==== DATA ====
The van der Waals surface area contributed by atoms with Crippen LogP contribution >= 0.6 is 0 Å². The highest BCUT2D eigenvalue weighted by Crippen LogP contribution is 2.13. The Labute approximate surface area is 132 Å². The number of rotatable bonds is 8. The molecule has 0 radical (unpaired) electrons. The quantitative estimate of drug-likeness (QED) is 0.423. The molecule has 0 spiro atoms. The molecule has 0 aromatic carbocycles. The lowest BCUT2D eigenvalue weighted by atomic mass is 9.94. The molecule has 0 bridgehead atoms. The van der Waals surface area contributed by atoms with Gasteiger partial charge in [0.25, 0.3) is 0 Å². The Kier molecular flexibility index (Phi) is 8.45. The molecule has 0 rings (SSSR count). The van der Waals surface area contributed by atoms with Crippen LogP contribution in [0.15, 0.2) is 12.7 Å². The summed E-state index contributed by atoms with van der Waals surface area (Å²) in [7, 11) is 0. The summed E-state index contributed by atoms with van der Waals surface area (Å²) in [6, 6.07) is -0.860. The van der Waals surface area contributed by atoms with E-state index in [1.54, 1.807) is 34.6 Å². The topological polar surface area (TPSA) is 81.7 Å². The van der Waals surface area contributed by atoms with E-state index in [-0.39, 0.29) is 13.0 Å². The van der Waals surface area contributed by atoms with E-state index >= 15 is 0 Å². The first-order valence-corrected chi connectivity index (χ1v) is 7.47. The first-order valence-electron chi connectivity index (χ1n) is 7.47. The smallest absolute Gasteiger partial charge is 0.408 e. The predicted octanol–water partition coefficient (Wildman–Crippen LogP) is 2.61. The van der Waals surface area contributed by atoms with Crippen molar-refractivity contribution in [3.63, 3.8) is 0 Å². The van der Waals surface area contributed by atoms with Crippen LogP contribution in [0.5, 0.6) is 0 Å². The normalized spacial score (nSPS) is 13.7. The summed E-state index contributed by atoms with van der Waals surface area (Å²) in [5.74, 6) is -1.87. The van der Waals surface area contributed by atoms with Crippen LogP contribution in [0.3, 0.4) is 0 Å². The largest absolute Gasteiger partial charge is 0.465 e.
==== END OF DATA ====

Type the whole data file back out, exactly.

The van der Waals surface area contributed by atoms with Crippen LogP contribution >= 0.6 is 0 Å². The highest BCUT2D eigenvalue weighted by Crippen LogP contribution is 2.13. The Labute approximate surface area is 132 Å². The number of rotatable bonds is 8. The molecule has 0 radical (unpaired) electrons. The quantitative estimate of drug-likeness (QED) is 0.423. The molecule has 0 spiro atoms. The molecule has 0 aromatic carbocycles. The lowest BCUT2D eigenvalue weighted by atomic mass is 9.94. The molecule has 0 bridgehead atoms. The van der Waals surface area contributed by atoms with Gasteiger partial charge in [0.25, 0.3) is 0 Å². The Kier molecular flexibility index (Phi) is 8.45. The molecule has 0 rings (SSSR count). The van der Waals surface area contributed by atoms with Crippen LogP contribution in [0.15, 0.2) is 12.7 Å². The summed E-state index contributed by atoms with van der Waals surface area (Å²) in [7, 11) is 0. The summed E-state index contributed by atoms with van der Waals surface area (Å²) in [6, 6.07) is -0.860. The van der Waals surface area contributed by atoms with E-state index in [1.54, 1.807) is 34.6 Å². The topological polar surface area (TPSA) is 81.7 Å². The van der Waals surface area contributed by atoms with E-state index in [-0.39, 0.29) is 13.0 Å². The van der Waals surface area contributed by atoms with E-state index >= 15 is 0 Å². The first-order valence-corrected chi connectivity index (χ1v) is 7.47. The first-order valence-electron chi connectivity index (χ1n) is 7.47. The smallest absolute Gasteiger partial charge is 0.408 e. The predicted octanol–water partition coefficient (Wildman–Crippen LogP) is 2.61. The van der Waals surface area contributed by atoms with Crippen molar-refractivity contribution in [3.63, 3.8) is 0 Å². The van der Waals surface area contributed by atoms with Crippen LogP contribution in [0.5, 0.6) is 0 Å². The normalized spacial score (nSPS) is 13.7. The summed E-state index contributed by atoms with van der Waals surface area (Å²) in [5.74, 6) is -1.87. The van der Waals surface area contributed by atoms with Crippen LogP contribution in [0.3, 0.4) is 0 Å². The largest absolute Gasteiger partial charge is 0.465 e.